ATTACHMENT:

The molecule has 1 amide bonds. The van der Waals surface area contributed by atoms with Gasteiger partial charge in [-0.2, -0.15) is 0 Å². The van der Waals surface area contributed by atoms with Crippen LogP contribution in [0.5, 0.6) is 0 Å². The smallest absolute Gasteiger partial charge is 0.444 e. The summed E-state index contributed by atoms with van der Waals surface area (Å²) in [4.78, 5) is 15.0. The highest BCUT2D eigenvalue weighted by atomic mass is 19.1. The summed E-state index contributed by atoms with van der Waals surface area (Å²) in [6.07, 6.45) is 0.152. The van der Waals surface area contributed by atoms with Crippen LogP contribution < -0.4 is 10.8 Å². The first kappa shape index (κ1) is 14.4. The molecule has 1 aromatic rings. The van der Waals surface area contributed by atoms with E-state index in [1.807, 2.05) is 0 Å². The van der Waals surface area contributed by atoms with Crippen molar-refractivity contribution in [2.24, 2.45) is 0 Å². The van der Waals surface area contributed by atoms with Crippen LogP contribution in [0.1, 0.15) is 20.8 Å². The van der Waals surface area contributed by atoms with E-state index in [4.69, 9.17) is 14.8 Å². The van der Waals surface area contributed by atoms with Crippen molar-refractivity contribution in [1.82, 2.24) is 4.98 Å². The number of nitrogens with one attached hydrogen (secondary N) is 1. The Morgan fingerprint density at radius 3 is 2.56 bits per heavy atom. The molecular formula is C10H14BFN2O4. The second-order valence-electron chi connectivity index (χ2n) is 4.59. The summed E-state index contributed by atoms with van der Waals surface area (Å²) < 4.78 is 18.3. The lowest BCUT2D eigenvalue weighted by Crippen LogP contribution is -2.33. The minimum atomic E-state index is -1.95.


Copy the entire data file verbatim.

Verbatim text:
The molecule has 1 amide bonds. The van der Waals surface area contributed by atoms with Gasteiger partial charge in [-0.2, -0.15) is 0 Å². The van der Waals surface area contributed by atoms with Crippen LogP contribution in [0.5, 0.6) is 0 Å². The smallest absolute Gasteiger partial charge is 0.444 e. The summed E-state index contributed by atoms with van der Waals surface area (Å²) in [4.78, 5) is 15.0. The highest BCUT2D eigenvalue weighted by atomic mass is 19.1. The summed E-state index contributed by atoms with van der Waals surface area (Å²) in [6.07, 6.45) is 0.152. The van der Waals surface area contributed by atoms with Crippen LogP contribution < -0.4 is 10.8 Å². The first kappa shape index (κ1) is 14.4. The molecule has 1 aromatic rings. The van der Waals surface area contributed by atoms with E-state index in [1.807, 2.05) is 0 Å². The van der Waals surface area contributed by atoms with Crippen molar-refractivity contribution in [2.24, 2.45) is 0 Å². The van der Waals surface area contributed by atoms with Crippen LogP contribution in [0.1, 0.15) is 20.8 Å². The van der Waals surface area contributed by atoms with E-state index in [4.69, 9.17) is 14.8 Å². The van der Waals surface area contributed by atoms with Crippen molar-refractivity contribution in [1.82, 2.24) is 4.98 Å². The number of nitrogens with one attached hydrogen (secondary N) is 1. The Morgan fingerprint density at radius 3 is 2.56 bits per heavy atom. The molecular formula is C10H14BFN2O4. The second-order valence-electron chi connectivity index (χ2n) is 4.59. The summed E-state index contributed by atoms with van der Waals surface area (Å²) < 4.78 is 18.3. The lowest BCUT2D eigenvalue weighted by Crippen LogP contribution is -2.33. The minimum atomic E-state index is -1.95.